Donald Trump and Mike Pence," Paul Waldman recognized in early September, "are united in the belief that strength is a performance, not a characteristic,." For example
Not only that, Kim Jong Un was not deterred when back in April, Vice President Mike Pence went to the DMZ and made a stern face across the border to show them we mean business. That sounds like something out of a comic satire, but it actually happened. "I thought it was important that people on the other side of the DMZ see our resolve in my face," Pence said afterward.
That look of resolve should have been replaced by a bout of laughter. It's six weeks later, threats from Pyongyang have only been ramped up and the Administration continues to mistake bluster. for resolve and not only as pertains to Korea.
The Iran Nuclear Agreement Review Act, Slate's Fred Kaplan explains,
requires the president to certify, every 90 days, that Iran is still in compliance. If he certifies otherwise (in other words, if he acknowledges that Iran has been caught cheating), Congress could vote within 60 days to reimpose the sanctions.
Both as candidate and as President, Donald Trump has condemned the Iran deal in the harshest of terms, most recently as "one of the worst and most one-sided transactions the United States has ever entered into." Therefore
In his speech on Friday, Trump said, “Based on the factual record I’ve put forward, we cannot and will not make this certification.” But there is no such factual record. The Iranians have terminated all the programs that the deal has required them to terminate at this point, and the “violations” that Trump cited are fiction. If anyone is in violation of this deal, it is Trump.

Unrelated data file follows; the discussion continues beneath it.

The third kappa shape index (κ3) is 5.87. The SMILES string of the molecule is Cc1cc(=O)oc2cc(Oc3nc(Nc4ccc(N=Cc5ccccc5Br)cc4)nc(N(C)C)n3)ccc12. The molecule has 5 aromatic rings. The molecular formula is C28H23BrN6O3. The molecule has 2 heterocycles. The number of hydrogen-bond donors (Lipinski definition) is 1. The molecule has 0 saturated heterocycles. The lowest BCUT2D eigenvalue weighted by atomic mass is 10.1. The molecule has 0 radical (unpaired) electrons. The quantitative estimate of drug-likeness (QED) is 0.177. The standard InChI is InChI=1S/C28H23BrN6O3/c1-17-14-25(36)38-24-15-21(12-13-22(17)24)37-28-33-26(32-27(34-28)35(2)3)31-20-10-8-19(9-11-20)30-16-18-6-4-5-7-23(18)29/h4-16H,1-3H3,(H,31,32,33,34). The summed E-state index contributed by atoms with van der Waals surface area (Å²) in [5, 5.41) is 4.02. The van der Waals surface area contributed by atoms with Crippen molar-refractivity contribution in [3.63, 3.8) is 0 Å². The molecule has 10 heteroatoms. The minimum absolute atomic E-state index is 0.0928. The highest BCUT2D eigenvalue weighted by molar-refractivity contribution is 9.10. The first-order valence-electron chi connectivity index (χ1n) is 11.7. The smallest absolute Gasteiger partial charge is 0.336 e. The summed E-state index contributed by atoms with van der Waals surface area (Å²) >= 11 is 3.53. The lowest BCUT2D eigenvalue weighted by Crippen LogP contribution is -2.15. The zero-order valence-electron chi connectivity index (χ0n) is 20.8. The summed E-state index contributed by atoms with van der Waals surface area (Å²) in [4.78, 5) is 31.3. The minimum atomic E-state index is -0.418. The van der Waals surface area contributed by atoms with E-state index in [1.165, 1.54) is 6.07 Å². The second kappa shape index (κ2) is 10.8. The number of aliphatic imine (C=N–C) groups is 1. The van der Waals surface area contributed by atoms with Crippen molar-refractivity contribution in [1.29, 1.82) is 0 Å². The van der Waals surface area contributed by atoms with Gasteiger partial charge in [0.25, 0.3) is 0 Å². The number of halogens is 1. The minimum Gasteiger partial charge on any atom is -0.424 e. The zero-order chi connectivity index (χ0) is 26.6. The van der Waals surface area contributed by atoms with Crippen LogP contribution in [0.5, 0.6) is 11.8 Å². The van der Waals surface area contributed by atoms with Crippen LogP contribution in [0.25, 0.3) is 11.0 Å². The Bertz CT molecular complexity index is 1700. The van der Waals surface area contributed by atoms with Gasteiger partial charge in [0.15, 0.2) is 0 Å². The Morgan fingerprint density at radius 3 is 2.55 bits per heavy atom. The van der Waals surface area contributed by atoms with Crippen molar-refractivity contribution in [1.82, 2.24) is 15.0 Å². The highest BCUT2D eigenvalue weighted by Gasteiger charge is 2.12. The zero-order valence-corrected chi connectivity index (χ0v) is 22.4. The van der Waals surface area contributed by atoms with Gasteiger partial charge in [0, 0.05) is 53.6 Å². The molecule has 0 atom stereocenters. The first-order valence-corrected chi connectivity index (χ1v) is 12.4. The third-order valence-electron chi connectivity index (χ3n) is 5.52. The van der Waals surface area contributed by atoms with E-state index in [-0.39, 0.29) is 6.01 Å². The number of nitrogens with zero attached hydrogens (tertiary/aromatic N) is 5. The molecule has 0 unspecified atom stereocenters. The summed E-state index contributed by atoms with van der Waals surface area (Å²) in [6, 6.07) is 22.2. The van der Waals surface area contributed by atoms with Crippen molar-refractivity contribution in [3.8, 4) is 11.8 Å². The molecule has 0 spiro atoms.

So what will he do about it? At this point, as he has done on many other issues, Trump abrogated his responsibility; he doesn’t want to take the heat for taking any steps that might turn out badly so he put the burden on Congress. He can’t rewrite the Iran nuclear deal, much as he’d like to; so he told Congress to rewrite the Iran Nuclear Agreement Review Act.
That's the Donald Trump of reality, once we get past the bluff and bluster. In July 2015 he pledged to "eliminate immediately" President Obama's "illegal executive order" on the Deferred Action for Childhood Arrivals Program. Early last month, he announced that he was ending the program. He then made a deal with Senate Minority Leader Schumer and House Minority Leader Pelosi to continue it, only later to remark that he still wanted his Mexican-American wall and other concessions.
Bill Clinton once remarked that voters prefer a politician who is "wrong and strong" rather than "weak and right." When Trump backs down from his earlier positions on Iran and on individuals brought to the USA as children, he is weak and (somewhat) right, turning Clinton's observation on its head. Trump boasts Kim Jong-un "best not make any more threats against the United States" and sits idly by as threats are made; makes a deal on DACA, then backs out of it: and shirks his responsibility as Chief Executive on the Iranian nuclear deal by shoving the issue onto Congress.
Still, Trump's gift and advantage is that he appears- both to opponents and supporters- as strong and reasonably resolute. But he is cowardly and soulless, the latter trait most recently observed by Cowanda-Jones Johnson and Representative Fredericka Wilson. And so he may have been best described by the NBA's greatest active head coach, Gregg Popovich, who recently concluded "this man in the Oval Office is a soulless coward."